In the mean time the third expedition had returned home, those that had crossed the island. The gentlemen were very much delighted by their excursion. Accompanied by chief Rora and some of his underlings they had reached the Northern coast, walking always in the forest after a rather tiresome march of three hours. There they took a refreshing bath on a very inviting sand beach. Having reached the destination of their hike, the village on the North coast, they found the inhabitants at first even more timid than those of Ete-Ete, But they became soon more open when the gentlemen removed their weapons and shared their breakfast with the natives. The dignified Rora also contributed being fully aware about his own importance to calm the natives down so that the gentlemen even managed to acquire two fetishes and some decorative objects for me besides a large number of other objects.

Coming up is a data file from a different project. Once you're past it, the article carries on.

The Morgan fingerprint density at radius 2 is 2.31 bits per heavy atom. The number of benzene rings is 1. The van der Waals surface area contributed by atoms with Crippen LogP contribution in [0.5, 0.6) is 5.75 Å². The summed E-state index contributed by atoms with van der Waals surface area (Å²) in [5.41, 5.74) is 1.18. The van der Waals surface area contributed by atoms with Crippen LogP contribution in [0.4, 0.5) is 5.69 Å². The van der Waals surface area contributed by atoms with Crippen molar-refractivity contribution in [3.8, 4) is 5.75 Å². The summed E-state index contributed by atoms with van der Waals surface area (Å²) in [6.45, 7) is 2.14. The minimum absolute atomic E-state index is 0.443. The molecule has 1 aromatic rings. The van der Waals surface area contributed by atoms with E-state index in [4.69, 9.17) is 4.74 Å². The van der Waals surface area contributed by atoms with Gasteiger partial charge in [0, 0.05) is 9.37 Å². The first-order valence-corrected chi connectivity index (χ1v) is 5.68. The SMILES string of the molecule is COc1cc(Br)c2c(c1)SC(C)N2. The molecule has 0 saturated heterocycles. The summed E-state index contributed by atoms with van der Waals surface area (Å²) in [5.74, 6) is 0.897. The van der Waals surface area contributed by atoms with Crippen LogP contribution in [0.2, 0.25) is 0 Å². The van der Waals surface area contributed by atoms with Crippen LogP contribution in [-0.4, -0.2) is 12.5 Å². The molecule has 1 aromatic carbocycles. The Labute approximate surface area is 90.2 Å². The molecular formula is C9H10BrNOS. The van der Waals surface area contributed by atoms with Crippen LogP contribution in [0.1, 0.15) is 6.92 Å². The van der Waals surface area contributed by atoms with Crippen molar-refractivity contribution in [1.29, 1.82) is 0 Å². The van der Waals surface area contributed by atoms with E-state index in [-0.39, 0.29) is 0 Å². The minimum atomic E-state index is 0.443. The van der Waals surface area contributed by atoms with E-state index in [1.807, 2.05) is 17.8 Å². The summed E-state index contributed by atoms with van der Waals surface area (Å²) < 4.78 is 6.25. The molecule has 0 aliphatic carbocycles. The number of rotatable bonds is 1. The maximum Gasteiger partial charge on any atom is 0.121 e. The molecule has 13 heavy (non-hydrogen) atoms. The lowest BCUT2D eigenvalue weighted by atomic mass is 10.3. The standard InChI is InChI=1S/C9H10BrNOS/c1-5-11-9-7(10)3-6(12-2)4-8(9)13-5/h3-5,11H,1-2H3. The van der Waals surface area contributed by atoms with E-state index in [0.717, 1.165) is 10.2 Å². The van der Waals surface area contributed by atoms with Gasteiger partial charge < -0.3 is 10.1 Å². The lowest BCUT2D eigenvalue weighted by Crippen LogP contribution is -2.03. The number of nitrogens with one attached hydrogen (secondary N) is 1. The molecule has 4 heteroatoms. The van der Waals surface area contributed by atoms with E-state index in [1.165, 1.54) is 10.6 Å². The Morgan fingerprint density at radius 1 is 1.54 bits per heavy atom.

When the expedition was on the way to move the goods bought back to „Elisabeth“ the three young natives were willing to carry the objects to the boats and could be convinced to come on board. The savages however were terribly spooked when during the pulling down of the flag the music band started to play and the flag salute shots were fired.

During the whole day a large number of canoes had been circling around the ship and the savages also engaged eagerly in trade as they had realized that we posed no danger. Basically it was small coins, Virginia cigars and cigarettes that proved attractive. Only the natives were unwilling to part from one of their canoes for any price. And just one of those was what I wanted as these vehicles with their light elegant build and their ornamentation — decorations made out of shells and sea grass — were said to be the most beautiful canoes of the South Sea. Only when our artillery officer produced two Werndl carbines and offered these in trade two canoes became into our possession.

The fourth expedition led by Mallinarich returned with rich spoils in butterflies and hymenoptera of all kinds.


  • Location: Ugi, Solomon islands
  • ANNO – on 09.06.1893 in Austria’s newspapers.